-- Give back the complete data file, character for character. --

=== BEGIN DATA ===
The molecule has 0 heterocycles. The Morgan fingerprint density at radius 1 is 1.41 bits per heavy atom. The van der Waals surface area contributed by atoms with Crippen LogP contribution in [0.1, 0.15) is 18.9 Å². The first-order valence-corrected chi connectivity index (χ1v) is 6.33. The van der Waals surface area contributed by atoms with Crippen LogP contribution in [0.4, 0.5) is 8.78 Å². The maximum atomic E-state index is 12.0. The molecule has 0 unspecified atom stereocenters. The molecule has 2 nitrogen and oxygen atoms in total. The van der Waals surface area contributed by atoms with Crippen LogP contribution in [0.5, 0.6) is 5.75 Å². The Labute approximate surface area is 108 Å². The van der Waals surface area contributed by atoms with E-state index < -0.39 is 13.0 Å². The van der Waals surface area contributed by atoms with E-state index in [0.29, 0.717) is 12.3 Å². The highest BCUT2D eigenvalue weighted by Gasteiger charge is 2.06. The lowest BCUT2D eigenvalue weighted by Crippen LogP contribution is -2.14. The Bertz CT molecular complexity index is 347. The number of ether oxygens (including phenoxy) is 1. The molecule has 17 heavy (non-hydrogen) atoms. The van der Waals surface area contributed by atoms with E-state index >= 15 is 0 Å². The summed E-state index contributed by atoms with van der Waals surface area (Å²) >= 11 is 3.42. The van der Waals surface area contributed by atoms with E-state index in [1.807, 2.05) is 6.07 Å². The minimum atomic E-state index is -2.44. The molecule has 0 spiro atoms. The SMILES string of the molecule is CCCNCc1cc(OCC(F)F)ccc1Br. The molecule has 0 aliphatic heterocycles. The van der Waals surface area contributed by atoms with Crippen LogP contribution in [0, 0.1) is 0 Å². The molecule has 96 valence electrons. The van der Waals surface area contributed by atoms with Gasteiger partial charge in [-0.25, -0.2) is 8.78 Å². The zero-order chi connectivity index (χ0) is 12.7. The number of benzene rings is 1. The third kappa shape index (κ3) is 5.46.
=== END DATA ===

The molecule has 0 heterocycles. The Morgan fingerprint density at radius 1 is 1.41 bits per heavy atom. The van der Waals surface area contributed by atoms with Crippen LogP contribution in [0.1, 0.15) is 18.9 Å². The first-order valence-corrected chi connectivity index (χ1v) is 6.33. The van der Waals surface area contributed by atoms with Crippen LogP contribution in [0.4, 0.5) is 8.78 Å². The maximum atomic E-state index is 12.0. The molecule has 0 unspecified atom stereocenters. The molecule has 2 nitrogen and oxygen atoms in total. The van der Waals surface area contributed by atoms with Crippen LogP contribution in [0.5, 0.6) is 5.75 Å². The Labute approximate surface area is 108 Å². The van der Waals surface area contributed by atoms with E-state index < -0.39 is 13.0 Å². The van der Waals surface area contributed by atoms with E-state index in [0.29, 0.717) is 12.3 Å². The highest BCUT2D eigenvalue weighted by Gasteiger charge is 2.06. The lowest BCUT2D eigenvalue weighted by Crippen LogP contribution is -2.14. The Bertz CT molecular complexity index is 347. The number of ether oxygens (including phenoxy) is 1. The molecule has 17 heavy (non-hydrogen) atoms. The van der Waals surface area contributed by atoms with E-state index >= 15 is 0 Å². The summed E-state index contributed by atoms with van der Waals surface area (Å²) >= 11 is 3.42. The van der Waals surface area contributed by atoms with E-state index in [1.807, 2.05) is 6.07 Å². The minimum atomic E-state index is -2.44. The molecule has 0 spiro atoms. The SMILES string of the molecule is CCCNCc1cc(OCC(F)F)ccc1Br. The molecule has 0 aliphatic heterocycles. The van der Waals surface area contributed by atoms with Crippen LogP contribution in [0, 0.1) is 0 Å². The molecule has 96 valence electrons. The van der Waals surface area contributed by atoms with Gasteiger partial charge in [-0.25, -0.2) is 8.78 Å². The zero-order chi connectivity index (χ0) is 12.7. The number of benzene rings is 1. The third kappa shape index (κ3) is 5.46.